corpus. A brief, for example, is "An attorney's legal argument in written form..." but formerly was also used as "A summary, précis or epitome; an abridgement or abstract", which all are forms of collections of facts. Collation is a surprisingly versatile word, the relevant meaning here being "A collection, a gathering" rather than "5. Any light meal or snack" or more-specialized "2. The Collationes Patrum ...", "3. A reading held from the work mentioned above...", and "4. The light meal taken by monks after the reading service mentioned above". For survey the relevant meaning is "A particular view; an examination ... of all the parts or particulars of a thing", which is how it is used in the phrase survey article, "... a paper that is a work of synthesis, ... a survey or summary of a field".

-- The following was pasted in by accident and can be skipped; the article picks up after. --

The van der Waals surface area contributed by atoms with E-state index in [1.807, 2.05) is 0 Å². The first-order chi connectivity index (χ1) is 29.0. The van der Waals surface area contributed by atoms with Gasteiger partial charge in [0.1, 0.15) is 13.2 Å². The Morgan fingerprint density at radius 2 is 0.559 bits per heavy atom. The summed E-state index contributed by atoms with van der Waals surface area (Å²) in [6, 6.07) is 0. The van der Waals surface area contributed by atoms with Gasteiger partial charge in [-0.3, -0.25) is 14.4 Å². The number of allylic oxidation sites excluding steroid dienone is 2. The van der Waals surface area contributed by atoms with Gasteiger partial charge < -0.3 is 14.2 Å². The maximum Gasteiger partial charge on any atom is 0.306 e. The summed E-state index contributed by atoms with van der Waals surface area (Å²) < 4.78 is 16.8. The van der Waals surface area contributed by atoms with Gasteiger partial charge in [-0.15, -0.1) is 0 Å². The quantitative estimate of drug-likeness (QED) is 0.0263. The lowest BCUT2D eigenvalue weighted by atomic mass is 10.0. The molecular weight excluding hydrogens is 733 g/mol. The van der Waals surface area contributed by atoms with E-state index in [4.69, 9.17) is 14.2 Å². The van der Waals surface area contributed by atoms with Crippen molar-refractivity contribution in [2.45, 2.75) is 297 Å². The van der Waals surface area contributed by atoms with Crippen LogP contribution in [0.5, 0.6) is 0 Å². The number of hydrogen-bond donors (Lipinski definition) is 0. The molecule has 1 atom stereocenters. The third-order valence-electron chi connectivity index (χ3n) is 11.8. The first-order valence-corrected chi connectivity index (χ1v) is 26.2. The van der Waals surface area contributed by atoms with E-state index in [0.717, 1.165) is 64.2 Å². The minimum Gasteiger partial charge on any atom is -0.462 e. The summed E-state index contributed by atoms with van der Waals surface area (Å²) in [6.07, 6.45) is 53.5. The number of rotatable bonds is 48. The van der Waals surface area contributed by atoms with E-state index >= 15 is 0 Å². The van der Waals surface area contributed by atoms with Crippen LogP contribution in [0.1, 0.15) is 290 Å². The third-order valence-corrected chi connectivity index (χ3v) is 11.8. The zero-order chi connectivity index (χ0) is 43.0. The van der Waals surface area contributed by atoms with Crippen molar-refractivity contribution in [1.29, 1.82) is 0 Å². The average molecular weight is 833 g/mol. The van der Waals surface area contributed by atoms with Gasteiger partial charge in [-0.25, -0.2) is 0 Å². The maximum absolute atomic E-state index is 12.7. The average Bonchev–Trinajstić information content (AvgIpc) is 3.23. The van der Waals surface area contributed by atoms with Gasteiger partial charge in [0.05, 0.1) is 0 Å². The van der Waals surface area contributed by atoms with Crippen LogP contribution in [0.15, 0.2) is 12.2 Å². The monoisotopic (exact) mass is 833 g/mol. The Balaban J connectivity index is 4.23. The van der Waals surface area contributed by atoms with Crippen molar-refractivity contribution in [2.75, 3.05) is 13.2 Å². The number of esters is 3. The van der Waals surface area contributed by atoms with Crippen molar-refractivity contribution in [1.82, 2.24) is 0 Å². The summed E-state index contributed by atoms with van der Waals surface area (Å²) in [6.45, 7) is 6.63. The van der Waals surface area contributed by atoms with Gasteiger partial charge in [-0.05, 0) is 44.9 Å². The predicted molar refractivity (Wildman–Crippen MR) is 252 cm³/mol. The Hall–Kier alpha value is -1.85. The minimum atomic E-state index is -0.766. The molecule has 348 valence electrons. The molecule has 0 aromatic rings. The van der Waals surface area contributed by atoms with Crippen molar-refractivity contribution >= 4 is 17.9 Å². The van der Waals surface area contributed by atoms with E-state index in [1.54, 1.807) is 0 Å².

Update 1 I disagree in general with the comment
Each of the above defines the way the facts have been compiled, the nature of the source, or something qualifie[d]. None of them seems to be an unqualified substitute for 'a collection of facts'. – Kris
but will address it only for compendium. Wiktionary shows "1. A short, complete summary; an abstract" and "2. A list or collection of various items". To a question like "Have you got anything about it?", one could reasonably reply either of
Here is a compendium of facts for you to look at.
Here is a compendium for you to look at.
but in the former "of facts" seems redundant.
Note, compendious is an adjective for which Wiktionary shows "1. containing a subset..., succinctly described; abridged and summarized" and "2. briefly describing a body of knowledge". Certainly the latter sense is appropriate for "collection of facts". On the other hand, the definition and synonyms of it inject a qualification of brevity.